Last Updated on July 26, 2023
Facebook Security Email firstname.lastname@example.org
Security alerts are nothing new, but when everyone is receiving the same email script and request from a large company like Facebook, it’s natural to wonder if said email is legitimate or not. That’s been the case recently, with netizens looking to find out if the email from email@example.com is just another phishing attempt.
Is “firstname.lastname@example.org” Legit?
The email “email@example.com” is somewhat reminiscent of scam emails — particularly given that the imposed deadline is a favorite phishing attempt tactic. The good news is that it is indeed legitimate and comes straight from Facebook. It’s all part of Facebook’s new Facebook Protect policy, which aims to further protect accounts by utilizing mandatory 2FA and extensive account monitoring.
Facebook’s Head of Security, Nathaniel Gleicher, states:
“Facebook Protect enables additional automated defenses from our systems to help protect these accounts. We apply increased detection for the types of compromised efforts that human rights defenders, journalists or government officials might face. It also flags these accounts in our internal systems. So we get a report about one of them or we see repeated targeting of one of them we know there could be more at stake.”
For further information, you can also check out Facebook’s security help page:
Receive Password Reset Emails You Didn’t Request?
The email “firstname.lastname@example.org” is legitimate, but if you keep receiving password reset emails that you didn’t request, you should beware!
Recently many people shared that they’ve received emails entitled “Re: xxxxxxxx is your Facebook account recovery code” and wonder what’s happening. Is it a scam?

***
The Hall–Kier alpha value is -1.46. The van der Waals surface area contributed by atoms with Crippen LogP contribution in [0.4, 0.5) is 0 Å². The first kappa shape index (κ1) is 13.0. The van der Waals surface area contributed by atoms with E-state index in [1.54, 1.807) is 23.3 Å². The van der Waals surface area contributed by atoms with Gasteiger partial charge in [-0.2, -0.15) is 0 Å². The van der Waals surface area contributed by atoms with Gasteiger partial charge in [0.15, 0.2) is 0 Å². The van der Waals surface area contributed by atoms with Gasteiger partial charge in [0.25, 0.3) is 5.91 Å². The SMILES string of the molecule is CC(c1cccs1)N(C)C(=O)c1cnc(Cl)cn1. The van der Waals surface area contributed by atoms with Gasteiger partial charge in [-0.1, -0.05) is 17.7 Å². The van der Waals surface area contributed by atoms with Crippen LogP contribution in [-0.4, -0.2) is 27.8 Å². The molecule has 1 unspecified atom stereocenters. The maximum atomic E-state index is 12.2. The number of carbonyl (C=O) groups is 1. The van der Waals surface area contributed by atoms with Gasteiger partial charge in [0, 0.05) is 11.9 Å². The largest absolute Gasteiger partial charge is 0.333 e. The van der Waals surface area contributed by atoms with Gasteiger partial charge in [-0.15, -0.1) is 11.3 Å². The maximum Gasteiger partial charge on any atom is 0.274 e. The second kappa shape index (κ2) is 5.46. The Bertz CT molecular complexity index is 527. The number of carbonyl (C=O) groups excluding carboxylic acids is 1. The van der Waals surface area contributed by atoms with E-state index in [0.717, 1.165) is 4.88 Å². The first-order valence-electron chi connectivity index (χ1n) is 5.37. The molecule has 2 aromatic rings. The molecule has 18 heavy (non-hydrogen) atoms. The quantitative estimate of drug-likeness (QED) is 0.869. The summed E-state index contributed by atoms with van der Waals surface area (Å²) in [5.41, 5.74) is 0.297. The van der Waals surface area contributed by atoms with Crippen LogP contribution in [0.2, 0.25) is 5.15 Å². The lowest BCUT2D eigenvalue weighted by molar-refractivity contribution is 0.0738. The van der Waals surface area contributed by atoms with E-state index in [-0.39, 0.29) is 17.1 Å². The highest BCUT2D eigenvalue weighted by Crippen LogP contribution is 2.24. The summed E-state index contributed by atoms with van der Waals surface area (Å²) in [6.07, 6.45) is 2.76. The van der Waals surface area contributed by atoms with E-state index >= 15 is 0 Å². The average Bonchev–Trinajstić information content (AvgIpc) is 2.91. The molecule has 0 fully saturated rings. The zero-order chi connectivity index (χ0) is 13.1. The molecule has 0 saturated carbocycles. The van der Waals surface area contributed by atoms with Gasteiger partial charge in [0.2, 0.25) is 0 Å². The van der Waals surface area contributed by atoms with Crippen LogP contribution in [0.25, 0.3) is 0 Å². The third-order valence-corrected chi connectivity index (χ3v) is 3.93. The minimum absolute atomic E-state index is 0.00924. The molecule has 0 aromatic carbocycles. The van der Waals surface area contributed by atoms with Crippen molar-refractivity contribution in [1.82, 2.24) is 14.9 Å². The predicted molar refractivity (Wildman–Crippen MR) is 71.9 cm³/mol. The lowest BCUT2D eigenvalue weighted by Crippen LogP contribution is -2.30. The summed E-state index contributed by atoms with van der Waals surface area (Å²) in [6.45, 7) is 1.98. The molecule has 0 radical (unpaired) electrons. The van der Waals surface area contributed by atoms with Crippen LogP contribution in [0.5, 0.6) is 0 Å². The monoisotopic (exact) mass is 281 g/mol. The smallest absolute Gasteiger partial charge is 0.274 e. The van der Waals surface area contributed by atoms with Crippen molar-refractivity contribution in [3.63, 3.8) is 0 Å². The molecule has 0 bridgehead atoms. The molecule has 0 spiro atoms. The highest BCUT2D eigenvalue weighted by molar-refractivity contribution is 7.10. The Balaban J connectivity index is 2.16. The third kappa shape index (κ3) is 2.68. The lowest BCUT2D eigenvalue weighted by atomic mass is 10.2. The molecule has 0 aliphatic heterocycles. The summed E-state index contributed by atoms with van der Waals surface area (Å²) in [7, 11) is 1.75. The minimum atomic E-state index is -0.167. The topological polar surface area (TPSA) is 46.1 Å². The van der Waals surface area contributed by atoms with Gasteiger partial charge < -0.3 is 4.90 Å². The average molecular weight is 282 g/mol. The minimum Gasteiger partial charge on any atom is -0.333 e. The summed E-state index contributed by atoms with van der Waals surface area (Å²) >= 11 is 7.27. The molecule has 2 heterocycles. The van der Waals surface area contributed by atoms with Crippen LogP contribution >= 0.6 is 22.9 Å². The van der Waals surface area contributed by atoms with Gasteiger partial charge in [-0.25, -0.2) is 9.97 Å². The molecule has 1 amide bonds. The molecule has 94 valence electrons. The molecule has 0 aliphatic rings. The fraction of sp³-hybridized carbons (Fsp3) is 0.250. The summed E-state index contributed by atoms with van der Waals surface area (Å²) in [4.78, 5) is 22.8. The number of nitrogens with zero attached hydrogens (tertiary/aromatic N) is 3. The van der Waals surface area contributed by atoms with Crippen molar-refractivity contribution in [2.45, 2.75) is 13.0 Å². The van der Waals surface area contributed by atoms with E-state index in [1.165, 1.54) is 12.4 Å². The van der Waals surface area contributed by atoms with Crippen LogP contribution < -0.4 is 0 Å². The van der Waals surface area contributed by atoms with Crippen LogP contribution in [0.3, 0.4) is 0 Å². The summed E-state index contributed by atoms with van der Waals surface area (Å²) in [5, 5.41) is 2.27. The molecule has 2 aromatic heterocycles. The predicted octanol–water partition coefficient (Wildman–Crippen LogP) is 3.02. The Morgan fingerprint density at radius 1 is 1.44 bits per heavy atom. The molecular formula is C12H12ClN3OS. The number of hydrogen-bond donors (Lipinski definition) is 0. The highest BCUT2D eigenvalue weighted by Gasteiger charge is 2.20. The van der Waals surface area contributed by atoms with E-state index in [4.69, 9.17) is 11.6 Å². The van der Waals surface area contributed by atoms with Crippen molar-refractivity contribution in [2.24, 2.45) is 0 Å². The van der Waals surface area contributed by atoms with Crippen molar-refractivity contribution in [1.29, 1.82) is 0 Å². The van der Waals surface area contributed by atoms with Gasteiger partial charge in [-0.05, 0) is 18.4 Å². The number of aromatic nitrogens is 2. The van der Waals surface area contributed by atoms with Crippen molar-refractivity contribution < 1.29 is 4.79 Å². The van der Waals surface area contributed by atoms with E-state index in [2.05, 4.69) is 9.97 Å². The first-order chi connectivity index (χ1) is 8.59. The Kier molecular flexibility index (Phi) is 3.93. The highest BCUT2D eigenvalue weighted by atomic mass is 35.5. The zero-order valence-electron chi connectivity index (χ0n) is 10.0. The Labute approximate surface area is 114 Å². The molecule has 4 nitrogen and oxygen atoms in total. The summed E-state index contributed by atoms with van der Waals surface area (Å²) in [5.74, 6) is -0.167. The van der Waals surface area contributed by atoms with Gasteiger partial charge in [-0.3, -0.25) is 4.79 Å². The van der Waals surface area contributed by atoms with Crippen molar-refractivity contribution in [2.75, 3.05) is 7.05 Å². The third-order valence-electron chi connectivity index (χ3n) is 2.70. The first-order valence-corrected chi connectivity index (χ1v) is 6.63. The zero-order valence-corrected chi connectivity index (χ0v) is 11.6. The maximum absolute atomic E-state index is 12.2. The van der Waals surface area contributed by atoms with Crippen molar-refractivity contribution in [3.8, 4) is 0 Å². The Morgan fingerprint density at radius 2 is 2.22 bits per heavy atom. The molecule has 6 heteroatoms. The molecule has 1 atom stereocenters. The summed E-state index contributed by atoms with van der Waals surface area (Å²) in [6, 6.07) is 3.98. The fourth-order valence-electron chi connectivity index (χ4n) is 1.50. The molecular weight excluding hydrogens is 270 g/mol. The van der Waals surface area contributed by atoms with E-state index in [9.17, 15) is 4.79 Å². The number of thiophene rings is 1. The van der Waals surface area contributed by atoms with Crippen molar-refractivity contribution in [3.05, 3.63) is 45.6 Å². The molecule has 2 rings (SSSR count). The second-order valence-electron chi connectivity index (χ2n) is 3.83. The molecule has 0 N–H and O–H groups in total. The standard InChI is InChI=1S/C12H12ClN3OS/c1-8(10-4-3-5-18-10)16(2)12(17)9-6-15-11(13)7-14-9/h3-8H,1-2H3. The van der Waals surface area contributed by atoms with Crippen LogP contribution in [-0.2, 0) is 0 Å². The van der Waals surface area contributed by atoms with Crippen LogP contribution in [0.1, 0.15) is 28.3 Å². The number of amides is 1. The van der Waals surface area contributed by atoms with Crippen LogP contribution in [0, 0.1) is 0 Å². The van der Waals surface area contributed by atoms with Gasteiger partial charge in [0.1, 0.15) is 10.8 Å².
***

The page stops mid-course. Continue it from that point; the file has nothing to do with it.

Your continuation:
The password reset emails are genuinely from Facebook, but the question is, who requested them?
According to Facebook’s Help Center, if you received a Facebook password reset email that you didn’t request, it’s likely that someone is accidentally entered your email or username when attempting to log into their account.
It could also be a sign that someone is trying to access your Facebook account. Generally, you can just ignore these emails, don’t click on any links, and NEVER share the code with anyone. In a worse case, if you receive a second email saying your password was already reset, you should take action to secure your account immediately. You can seek Facebook’s help with security here.
How to Protect Yourself
For further peace of mind, follow these two steps to confirm if emails are indeed from Facebook:
- Go to your Facebook settings. Once there, click Security and Login > Advanced > See recent emails from Facebook. There, you will be able to match the message text (or not).
- As for Gmail, you can see the original message by clicking the More icon (three dots next to “Reply”). Here you can see if the message passed the three Gmail tests designed to prevent spoofing.
Secure Your Social Media Accounts
Compromised personal data can have serious consequences, including identity theft, financial fraud, and job losses. We recommend you try our new FREE ID Protection platform, which has been designed to help you protect your identity and personal information online!
With ID Protection, you can:
- Secure your social media accounts with our Social Media Account Monitoring tool, with which you’ll receive a personalized report;
- Check to see if your data (email, number, password, credit card) has been exposed in a leak, or is up for grabs on the dark web;
- Receive the strongest tough-to-hack password suggestions from our advanced AI (they’ll be safely stored in your Vault);
- Enjoy a safer browsing experience, as Trend Micro checks websites and prevents trackers.
All this for free — why not give it a go today?
And as ever, if you’ve found this article an interesting and/or helpful read, please do SHARE it with friends and family to help keep the online community secure and protected — and consider leaving a like or comment below.
- By roger hager | June 29, 2023
You Might Also Be Interested In...
Get all the latest cybersecurity news